Ohio joins GOP push for Constitutional Convention

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jserraglio
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Joined: Sun May 29, 2005 7:06 am
Location: Cleveland, Ohio

Ohio joins GOP push for Constitutional Convention

Post by jserraglio » Sun Mar 19, 2017 11:55 am

Ohio lawmakers have proposed a resolution calling on states to propose amendments to the U.S. Constitution that limit federal power.

By Jackie Borchardt, cleveland.com

March 07, 2017

http://www.cleveland.com/politics/index ... l#comments

COLUMBUS, Ohio -- Ohio lawmakers who say the federal government is out of control are pushing for a constitutional convention to revise the country's governing document.

Article V of the Constitution outlines two ways to modify it -- by a two-thirds vote of Congress or through a convention called by two-thirds of the states

Eight states have called for a convention borrowing language from the Convention of States, a nonpartisan organization advocating for smaller government. Legislation adding Ohio to that list has been introduced in the Ohio House and Senate.

Why call a constitutional convention?

At the Constitutional Convention in 1787, delegates included language that gives the states the ability to call a convention to discuss amendments. Since then, the convention method has never been used to propose new amendments, but the threat of a convention has pushed Congress to act.

Ohio supporters say the federal government is too powerful and Congress doesn't have the political will to rein in spending or empower state governments.

Any amendments proposed by a constitutional convention would need the approval of 38 states to be adopted.

Cleveland Rep. Bill Patmon, the lone Democrat sponsoring the legislation, said it's time for states to use the constitutional convention route.

"Life, liberty and the pursuit of happiness -- it's getting harder everyday under the oppression of the federal government which we created," Patmon said.

A similar effort in the House last session failed to move out of committee.

What would be changed?

The Ohio proposals specifically support amendments that:

Impose fiscal restraints on the federal government.
Limit the power and jurisdiction of the federal government.
Limit the terms of office for its officials and members of Congress.
But what the proposals actually might mean would be determined at the convention.

The Convention of States project is an effort backed by Citizens for Self Governance, an organization launched by one of the founders of Tea Party Patriots.

The group held a mock convention last year in which Patmon and other Ohio representatives participated.

Delegates proposed several amendments, including:

Requiring a two-thirds vote of Congress to increase the national debt.
Eliminating the income tax and requiring a three-fifths vote of both chambers to enact new taxes.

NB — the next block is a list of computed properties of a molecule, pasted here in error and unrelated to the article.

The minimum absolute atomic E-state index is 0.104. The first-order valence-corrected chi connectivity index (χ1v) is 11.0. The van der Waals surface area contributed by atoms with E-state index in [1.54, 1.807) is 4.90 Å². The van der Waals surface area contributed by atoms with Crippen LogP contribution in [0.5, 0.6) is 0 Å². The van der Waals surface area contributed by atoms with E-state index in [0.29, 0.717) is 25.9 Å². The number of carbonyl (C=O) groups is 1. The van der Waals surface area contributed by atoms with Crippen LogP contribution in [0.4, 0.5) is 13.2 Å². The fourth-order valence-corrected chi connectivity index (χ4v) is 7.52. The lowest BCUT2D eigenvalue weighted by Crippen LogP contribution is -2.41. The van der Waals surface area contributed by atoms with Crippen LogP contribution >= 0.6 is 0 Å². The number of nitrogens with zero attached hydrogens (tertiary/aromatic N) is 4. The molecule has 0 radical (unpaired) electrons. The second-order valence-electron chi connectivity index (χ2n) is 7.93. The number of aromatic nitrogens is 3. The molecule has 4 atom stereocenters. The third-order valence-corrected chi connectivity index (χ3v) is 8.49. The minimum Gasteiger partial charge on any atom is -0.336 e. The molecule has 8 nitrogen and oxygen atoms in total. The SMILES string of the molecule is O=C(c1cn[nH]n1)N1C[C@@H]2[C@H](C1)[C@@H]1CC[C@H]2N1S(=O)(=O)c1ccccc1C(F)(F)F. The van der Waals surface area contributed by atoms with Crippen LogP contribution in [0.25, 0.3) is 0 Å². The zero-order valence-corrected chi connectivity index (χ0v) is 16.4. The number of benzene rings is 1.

Limiting federal regulation of interstate commerce.
Adding 12-year term limits for representatives and senators.
State legislatures can repeal federal laws or rules by a vote of three-fifths of all states.
Who else wants a constitutional convention?

There are two other major efforts calling for a constitutional convention:

Wolf PAC: Wants to reverse the Citizens United U.S. Supreme Court decision that struck down limits on corporation campaign expenditures.
Balanced Budget Amendment: Wants to require the federal government to pass balanced budgets.
Five states have passed Wolf PAC's resolution: Vermont, California, New Jersey, Illinois and Rhode Island. Wolf PAC was founded in 2011 by liberal commentator Cenk Uygur of "The Young Turks."

Ohio lawmakers approved the Balanced Budget Amendment in 2013. The measure explicitly pertained only to proposing a federal balanced budget amendment. Gov. John Kasich has traveled the country, championing the idea.

Wyoming became the 29th state to call for a balanced budget amendment via convention last week.

What are the arguments against a convention?

Critics say a constitutional convention is untested and would open the Constitution to partisan politics and deep-pocketed special interests.

A memo circulated Monday by Common Cause, a nonpartisan organization that advocates transparency in government, warned of a "runaway convention" that tackles issues beyond the intended scope.

"Anything could be brought up at any time and the threat of a runaway convention is real," Jay Riestenberg, campaigns and states media strategist for Common Cause, said in an interview. "There's no language on how it will work or how states would be represented and there's nothing to control it to one issue."

Riestenberg said the Convention of States language is especially broad and vague.

"Once you open up this box, anything could happen and that could mean rewriting the Bill of Rights," he said.
Last edited by jserraglio on Sun Mar 19, 2017 12:53 pm, edited 1 time in total.

jserraglio
Posts: 3298
Joined: Sun May 29, 2005 7:06 am
Location: Cleveland, Ohio

Re: Ohio joins push for Constitutional Convention

Post by jserraglio » Sun Mar 19, 2017 12:11 pm

The New Yorker
MARCH 13, 2017

REPUBLICANS AND THE CONSTITUTION
Article V allows a method of proposing amendments that cuts Congress out entirely. This partisanship is just what our founders were trying to avoid.
By Jelani Cobb

More on the national GOP mvmt here -->>https://www.google.com/amp/www.newyorke ... tution/amp

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